It would be nice to have access to bucket loads of mad cash. Just think of the things I could do here on the farm using heaps of mad cash! Sometimes, in the darkest hours of the night, I think to myself that I should write for children or young adults. It seems like a very lucrative market to me, and I don’t believe that I’ve ever heard anyone claim that either J.K. Rowling or the Wiggles are hard up for mad cash.
But then the darkness quickly fades and reality sets in and I rapidly fall back to sleep. It is at that point that I’m content in the knowledge that whilst I’ll never have access to serious quantities of mad cash, I won’t have to be a children’s author either.
Sometimes, you just know that some things just aren’t right for you. It probably doesn’t reflect well upon me, but at times of existential crisis in the wee hours of the dark night, I reflect upon what I’ve learned from some past interactions with children. And for all I know past interactions are probably indicative of possible future interactions.
One such occasion was at least two decades ago, and I guess my youth and inexperience must explain the circumstances away.
The editor and I were living in an old Victorian era workers terrace house and were slowly fixing up the house at night and on weekends. I quite liked the house because whilst it wasn’t very wide, it was actually quite long. It was so long in fact that we had a back garden with off street parking for one vehicle.
The original builders in the late nineteenth century had never considered off street vehicle parking. But for some strange reason the old cobblestone lane way behind that particular house was really wide. Once upon a time, the old timer night cart horse and dray teams used to use those lanes to take away peoples excrement in the days before sewers. So I could use this really wide lane way to park my trusty old 1974 Porsche. That was a good thing, because I would not have been able to insure it, if I was only able to park it on the street.
At the time, I also had a motorbike which I used to ride to work. Like the Porsche it too was old. In fact it was a 1982 Yamaha XV750. I tell you, you knew when that beast of engine got fired up (if it could be started in the first place, which is a whole different story). The neighbours also used to know when I was starting the motorbike up, but fortunately for them I was never an early riser.
All of the houses alongside the house that the editor and I were fixing up, were also Victorian era workers cottages. The street was really beautiful as it had old established trees and just house after house of eclectic brick (mostly poly-chrome) Victorian era houses.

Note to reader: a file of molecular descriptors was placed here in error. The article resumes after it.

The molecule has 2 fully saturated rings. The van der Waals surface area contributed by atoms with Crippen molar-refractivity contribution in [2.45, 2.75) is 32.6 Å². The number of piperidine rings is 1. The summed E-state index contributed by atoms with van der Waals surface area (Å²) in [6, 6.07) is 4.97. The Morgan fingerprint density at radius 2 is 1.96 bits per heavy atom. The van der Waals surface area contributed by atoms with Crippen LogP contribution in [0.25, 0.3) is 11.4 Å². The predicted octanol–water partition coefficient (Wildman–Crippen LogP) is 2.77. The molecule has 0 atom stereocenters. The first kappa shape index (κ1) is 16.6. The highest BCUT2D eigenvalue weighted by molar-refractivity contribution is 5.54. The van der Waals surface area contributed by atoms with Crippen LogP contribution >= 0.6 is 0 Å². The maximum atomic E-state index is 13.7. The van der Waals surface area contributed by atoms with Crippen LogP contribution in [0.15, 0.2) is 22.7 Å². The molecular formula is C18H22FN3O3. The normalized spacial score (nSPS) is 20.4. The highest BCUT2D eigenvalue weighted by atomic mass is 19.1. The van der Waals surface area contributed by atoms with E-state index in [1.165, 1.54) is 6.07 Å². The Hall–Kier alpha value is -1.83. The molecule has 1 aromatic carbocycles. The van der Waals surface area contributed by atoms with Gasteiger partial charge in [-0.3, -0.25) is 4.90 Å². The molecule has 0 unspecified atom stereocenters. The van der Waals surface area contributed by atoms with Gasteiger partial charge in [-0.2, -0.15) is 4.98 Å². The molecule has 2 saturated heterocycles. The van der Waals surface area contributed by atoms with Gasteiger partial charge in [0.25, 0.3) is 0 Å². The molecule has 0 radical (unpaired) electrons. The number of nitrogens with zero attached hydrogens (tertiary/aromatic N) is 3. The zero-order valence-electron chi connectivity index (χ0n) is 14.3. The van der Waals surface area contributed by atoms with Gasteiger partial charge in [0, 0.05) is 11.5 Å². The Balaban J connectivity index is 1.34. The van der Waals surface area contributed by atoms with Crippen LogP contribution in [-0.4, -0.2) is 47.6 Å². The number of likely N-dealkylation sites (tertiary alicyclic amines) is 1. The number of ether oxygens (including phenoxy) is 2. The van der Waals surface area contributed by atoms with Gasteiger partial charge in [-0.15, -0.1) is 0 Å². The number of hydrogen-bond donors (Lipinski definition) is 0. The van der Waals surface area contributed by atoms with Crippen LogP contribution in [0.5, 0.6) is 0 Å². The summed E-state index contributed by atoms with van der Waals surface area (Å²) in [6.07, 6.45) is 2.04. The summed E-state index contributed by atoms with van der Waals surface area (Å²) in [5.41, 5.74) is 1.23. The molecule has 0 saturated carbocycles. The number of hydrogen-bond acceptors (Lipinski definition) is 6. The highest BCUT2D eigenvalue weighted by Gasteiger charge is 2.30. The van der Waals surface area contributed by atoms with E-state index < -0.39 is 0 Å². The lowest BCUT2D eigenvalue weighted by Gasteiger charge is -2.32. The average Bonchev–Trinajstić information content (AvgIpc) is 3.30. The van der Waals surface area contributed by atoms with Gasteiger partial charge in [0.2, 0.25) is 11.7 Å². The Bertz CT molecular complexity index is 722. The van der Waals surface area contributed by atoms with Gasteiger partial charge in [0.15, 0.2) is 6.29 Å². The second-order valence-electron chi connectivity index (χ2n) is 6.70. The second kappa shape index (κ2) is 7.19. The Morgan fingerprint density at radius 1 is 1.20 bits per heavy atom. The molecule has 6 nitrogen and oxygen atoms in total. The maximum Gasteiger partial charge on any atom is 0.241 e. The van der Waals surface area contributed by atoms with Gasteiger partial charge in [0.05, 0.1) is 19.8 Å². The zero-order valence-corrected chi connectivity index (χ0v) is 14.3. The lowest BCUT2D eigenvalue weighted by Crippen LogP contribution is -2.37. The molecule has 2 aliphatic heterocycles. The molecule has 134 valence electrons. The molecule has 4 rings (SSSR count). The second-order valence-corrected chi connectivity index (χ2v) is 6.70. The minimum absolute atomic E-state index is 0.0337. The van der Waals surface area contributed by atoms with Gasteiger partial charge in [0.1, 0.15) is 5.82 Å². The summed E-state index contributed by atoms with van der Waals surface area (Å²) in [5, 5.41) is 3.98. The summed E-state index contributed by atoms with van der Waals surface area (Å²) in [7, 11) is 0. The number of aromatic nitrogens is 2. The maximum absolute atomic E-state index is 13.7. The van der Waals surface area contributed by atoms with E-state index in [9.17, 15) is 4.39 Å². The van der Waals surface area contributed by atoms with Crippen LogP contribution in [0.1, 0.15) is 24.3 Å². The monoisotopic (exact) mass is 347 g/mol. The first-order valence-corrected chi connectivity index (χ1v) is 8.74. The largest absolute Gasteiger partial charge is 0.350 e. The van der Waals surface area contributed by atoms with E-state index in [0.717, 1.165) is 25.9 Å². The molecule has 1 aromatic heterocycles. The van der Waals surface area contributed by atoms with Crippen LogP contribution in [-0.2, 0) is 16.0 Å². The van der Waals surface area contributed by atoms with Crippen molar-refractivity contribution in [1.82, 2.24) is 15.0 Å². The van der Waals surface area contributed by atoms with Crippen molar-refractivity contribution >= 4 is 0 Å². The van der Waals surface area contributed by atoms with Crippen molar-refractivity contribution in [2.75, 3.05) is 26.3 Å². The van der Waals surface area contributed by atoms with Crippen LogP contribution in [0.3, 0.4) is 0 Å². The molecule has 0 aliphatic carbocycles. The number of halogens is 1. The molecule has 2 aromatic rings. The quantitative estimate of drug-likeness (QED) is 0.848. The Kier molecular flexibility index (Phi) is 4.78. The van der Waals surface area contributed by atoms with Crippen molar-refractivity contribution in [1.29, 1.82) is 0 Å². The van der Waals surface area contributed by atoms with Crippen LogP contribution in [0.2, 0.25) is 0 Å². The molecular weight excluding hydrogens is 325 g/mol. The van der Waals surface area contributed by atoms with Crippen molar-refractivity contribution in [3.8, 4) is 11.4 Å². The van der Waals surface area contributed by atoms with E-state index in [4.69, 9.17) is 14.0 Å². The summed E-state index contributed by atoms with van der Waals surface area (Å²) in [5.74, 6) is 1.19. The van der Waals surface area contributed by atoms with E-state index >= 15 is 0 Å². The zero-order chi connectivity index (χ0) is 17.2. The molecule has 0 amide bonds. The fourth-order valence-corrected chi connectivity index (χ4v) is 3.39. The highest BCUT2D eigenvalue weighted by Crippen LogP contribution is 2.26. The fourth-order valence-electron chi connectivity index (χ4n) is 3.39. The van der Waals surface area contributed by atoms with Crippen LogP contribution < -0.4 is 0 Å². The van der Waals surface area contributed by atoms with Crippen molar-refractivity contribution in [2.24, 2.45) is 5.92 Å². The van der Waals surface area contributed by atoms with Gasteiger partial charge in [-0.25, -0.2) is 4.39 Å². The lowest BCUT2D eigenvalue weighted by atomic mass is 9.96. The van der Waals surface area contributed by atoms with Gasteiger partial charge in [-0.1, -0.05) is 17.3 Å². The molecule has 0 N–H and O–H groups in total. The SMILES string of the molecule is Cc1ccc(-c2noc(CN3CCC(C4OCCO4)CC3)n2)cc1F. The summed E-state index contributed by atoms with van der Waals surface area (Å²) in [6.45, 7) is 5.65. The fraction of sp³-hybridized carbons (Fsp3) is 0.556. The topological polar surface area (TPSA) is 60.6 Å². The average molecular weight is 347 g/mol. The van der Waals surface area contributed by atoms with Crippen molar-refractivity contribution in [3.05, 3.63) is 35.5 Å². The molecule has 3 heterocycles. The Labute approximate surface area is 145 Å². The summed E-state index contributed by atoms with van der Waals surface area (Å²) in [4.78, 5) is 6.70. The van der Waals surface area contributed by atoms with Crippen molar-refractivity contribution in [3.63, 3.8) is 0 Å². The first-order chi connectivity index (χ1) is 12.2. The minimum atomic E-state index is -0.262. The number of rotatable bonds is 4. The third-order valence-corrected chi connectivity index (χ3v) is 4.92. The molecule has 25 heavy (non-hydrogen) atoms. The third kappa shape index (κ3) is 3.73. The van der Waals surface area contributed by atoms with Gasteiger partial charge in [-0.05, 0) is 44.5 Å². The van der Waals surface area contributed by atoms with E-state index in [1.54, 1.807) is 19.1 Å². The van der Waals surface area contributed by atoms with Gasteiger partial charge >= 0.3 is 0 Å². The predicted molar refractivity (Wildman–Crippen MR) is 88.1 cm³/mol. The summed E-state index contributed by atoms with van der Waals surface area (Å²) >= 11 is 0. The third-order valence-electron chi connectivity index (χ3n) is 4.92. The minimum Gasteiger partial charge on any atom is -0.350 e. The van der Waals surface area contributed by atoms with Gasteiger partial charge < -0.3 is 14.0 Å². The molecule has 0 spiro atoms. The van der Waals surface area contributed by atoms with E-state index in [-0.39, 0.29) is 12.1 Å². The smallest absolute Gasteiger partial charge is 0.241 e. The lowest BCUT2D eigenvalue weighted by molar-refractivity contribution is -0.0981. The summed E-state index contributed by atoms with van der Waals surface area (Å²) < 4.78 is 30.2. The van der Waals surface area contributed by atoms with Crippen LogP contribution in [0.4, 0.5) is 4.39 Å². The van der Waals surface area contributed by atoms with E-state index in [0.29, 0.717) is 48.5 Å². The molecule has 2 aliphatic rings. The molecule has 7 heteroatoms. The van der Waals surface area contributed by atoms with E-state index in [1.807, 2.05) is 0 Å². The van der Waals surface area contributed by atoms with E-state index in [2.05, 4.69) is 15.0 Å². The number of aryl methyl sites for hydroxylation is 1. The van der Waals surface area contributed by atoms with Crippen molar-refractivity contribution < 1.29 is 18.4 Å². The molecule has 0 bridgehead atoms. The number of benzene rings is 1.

Now my neighbour had a garage with a loft room above the garage. It was like the ultimate man cave that loft, and it even had bathroom and cooking facilities.
Then it got a little bit weird. For some inexplicable reason, the neighbours ex-girlfriend managed to get her ex-boyfriend with his two children moved into the loft above the garage. Clearly the ex-boyfriend and his two children had befallen on hard times. The kids were bored out of their brains.
In fact, the kids were so bored that they sometimes used to throw those really bouncy and brightly coloured balls into my backyard, where the dogs quickly enjoyed chewing the balls to complete oblivion. As a fun side note, for a few weeks that year, the dogs poop was also brightly coloured!
The kids quickly grew tired of that game.
I used to keep my trusty old 1982 Yamaha parked next to the Porsche way down at the back of the garden. The loft loomed over both car and bike. And one day as I gratefully managed to get the engine started on the bike, I happened to look up and see two children leering over me. Doing something suspicious. What was it? I couldn’t believe it, they were going to drop something on me. Maybe a brightly coloured ball?
The outrage of it all. Despite being in full black motorbike leathers, I just wasn’t scary enough for the kids. Perhaps I hadn’t thought to put my helmet on quickly enough and they peered into my gooey kind eyes… Probably not. It was however fortunate for me that I hadn’t yet got my helmet on, because the kids could certainly hear me commanding them to: “Get lost”. Those two kids were challenging my mojo – and they were winning. Down upon me they peered, serene in the knowledge that they held the high ground on that battlefield. And they sure looked smug and certain about my inability to do anything about the situation.
I rapidly considered my options and the many brightly coloured bouncy balls that had been consumed by the dogs recently. I also realised that the kids weren’t going anywhere soon, and if I didn’t act fast, they’d have the upper hand. And before I knew it, I had yelled at top of my lungs: “F!@k Off Kids!”.